Wednesday, May 30, 2007

salad with issues;
what happens when you broil lemons?

radish greens salad

This salad was going to be so delicious: perfectly fresh radish greens from the greenmarket (Windfall Farms) with tender, cotton candy-pink stems, crisp Mutsu apple (Red Jacket Orchards still has good apples), ginger candied almonds, toasted sesame vinaigrette. These flavors were a nice combination — mildly spicy greens and nuts, juicy apple, and a light but well-balanced dressing — but the salad was uncomfortably difficult to eat. The radish greens are too small to be speared with a fork and too crisp to be twirled like spaghetti, and the candied almonds tend to fall off one's fork. Recipes for the almonds and the salad are below, but I think you'll have an easier time of enjoying them if you use them to fill a Vietnamese summer roll.

First, the almonds. This recipe is an adaptation of David Lebovitz's salt-roasted peanuts, which I love. I used powdered ginger rather than fresh because raw almonds need to be roasted for a relatively long time and I was worried about the ginger burning. I also thought it would be easier to distribute evenly over the nuts, which get coated with a very sticky sugar mixture. If you try this with fresh ginger, let me know how it works out. Also note that in David's recipe he calls for good sea salt; I don't think it makes sense to use your best salt in this version because it would only be obscured by the flavor of the ginger. Kosher salt is fine.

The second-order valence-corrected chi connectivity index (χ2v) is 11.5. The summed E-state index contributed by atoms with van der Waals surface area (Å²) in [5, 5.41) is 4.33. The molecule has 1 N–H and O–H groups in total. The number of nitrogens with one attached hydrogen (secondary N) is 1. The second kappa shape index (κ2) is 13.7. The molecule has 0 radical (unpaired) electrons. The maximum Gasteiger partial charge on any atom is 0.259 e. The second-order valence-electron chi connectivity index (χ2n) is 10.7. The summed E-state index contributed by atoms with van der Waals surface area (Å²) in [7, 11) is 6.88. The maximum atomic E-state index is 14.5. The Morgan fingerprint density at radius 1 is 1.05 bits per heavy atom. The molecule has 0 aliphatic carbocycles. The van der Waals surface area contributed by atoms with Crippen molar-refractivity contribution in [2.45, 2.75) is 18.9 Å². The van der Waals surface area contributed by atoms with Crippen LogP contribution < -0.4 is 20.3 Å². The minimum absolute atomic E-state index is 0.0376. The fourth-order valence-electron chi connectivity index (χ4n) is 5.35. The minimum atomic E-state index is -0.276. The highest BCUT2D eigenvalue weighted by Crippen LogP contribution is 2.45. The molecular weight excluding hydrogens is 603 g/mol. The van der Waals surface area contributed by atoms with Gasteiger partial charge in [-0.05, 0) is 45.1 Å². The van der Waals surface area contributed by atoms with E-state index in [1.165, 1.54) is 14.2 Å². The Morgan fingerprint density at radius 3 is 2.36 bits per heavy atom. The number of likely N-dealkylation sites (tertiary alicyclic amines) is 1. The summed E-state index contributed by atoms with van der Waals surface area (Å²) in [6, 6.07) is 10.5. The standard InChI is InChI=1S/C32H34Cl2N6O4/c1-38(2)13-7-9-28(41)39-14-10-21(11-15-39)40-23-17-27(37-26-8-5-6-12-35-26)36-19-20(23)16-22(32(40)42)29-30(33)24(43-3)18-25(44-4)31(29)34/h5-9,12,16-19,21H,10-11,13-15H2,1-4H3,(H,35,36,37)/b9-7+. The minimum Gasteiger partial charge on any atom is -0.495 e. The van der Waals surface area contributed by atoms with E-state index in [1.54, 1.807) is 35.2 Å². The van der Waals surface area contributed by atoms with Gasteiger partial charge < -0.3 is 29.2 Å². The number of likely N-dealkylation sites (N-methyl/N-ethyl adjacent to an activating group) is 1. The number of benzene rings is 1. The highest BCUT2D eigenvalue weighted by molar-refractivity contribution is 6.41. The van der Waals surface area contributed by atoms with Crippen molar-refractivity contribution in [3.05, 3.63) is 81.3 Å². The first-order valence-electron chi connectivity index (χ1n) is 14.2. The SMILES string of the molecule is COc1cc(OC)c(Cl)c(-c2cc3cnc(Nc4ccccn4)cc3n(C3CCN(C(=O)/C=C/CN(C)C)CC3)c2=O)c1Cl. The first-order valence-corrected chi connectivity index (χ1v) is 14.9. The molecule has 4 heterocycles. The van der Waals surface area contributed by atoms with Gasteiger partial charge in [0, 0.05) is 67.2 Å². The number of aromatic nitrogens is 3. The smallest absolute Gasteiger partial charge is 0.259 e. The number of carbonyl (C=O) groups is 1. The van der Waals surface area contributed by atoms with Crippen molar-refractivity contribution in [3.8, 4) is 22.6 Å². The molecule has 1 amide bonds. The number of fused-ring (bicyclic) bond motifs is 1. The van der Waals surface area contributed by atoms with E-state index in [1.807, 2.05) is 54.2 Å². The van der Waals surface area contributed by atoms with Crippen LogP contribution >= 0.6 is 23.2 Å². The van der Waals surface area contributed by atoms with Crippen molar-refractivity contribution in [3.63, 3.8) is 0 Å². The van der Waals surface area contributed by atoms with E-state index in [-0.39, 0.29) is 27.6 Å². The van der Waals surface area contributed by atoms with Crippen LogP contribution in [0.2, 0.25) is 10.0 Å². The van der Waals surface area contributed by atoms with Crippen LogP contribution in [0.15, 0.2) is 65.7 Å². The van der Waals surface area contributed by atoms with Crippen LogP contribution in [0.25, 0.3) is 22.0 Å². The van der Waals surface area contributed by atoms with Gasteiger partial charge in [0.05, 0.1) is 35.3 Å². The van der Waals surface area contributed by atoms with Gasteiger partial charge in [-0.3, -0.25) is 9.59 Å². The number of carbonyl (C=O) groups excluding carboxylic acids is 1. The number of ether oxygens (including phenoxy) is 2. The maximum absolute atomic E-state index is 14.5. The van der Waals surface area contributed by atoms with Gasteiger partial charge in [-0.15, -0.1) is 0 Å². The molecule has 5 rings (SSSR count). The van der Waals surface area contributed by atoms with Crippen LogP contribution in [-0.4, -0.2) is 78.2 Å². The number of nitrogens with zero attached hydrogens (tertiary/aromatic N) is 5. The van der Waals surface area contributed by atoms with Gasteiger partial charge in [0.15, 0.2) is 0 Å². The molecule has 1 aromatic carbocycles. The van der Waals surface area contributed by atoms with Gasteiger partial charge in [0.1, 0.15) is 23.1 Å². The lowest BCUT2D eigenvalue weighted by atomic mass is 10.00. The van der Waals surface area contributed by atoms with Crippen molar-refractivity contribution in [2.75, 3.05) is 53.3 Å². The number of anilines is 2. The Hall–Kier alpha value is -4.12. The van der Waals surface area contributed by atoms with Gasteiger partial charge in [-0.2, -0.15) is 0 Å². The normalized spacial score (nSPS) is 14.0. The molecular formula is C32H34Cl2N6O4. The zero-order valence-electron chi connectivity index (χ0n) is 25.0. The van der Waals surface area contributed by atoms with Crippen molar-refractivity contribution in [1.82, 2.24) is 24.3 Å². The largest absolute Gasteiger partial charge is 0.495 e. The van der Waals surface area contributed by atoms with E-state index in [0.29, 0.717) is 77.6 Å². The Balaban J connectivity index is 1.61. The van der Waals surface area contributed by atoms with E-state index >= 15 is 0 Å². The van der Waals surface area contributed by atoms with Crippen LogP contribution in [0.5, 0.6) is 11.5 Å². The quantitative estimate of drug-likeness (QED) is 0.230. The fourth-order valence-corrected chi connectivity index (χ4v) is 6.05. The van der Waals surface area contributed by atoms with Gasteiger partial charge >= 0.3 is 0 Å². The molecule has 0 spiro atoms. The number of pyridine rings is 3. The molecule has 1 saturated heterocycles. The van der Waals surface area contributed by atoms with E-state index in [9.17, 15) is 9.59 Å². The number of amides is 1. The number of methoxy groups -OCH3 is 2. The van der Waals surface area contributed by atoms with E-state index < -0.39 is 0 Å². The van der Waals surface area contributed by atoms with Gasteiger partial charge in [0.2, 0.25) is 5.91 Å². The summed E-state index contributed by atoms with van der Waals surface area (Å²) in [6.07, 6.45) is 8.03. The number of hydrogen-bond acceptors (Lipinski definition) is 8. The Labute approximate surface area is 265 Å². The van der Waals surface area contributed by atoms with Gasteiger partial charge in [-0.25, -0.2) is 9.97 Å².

ginger candied almonds
adapted from David Lebovitz's salt-roasted peanuts

2 cups raw almonds
1/4 cup light corn syrup
2 tablespoons light brown sugar or turbinado sugar
2 teaspoons powdered ginger
1 1/2 teaspoons coarse or kosher salt

Preheat the oven to 350° F.

Lightly oil a baking sheet or line it with a silicone baking mat.

In a bowl, mix together the corn syrup, the light brown sugar and the ginger. Add the almonds and stir until they are thoroughly coated with the mixture.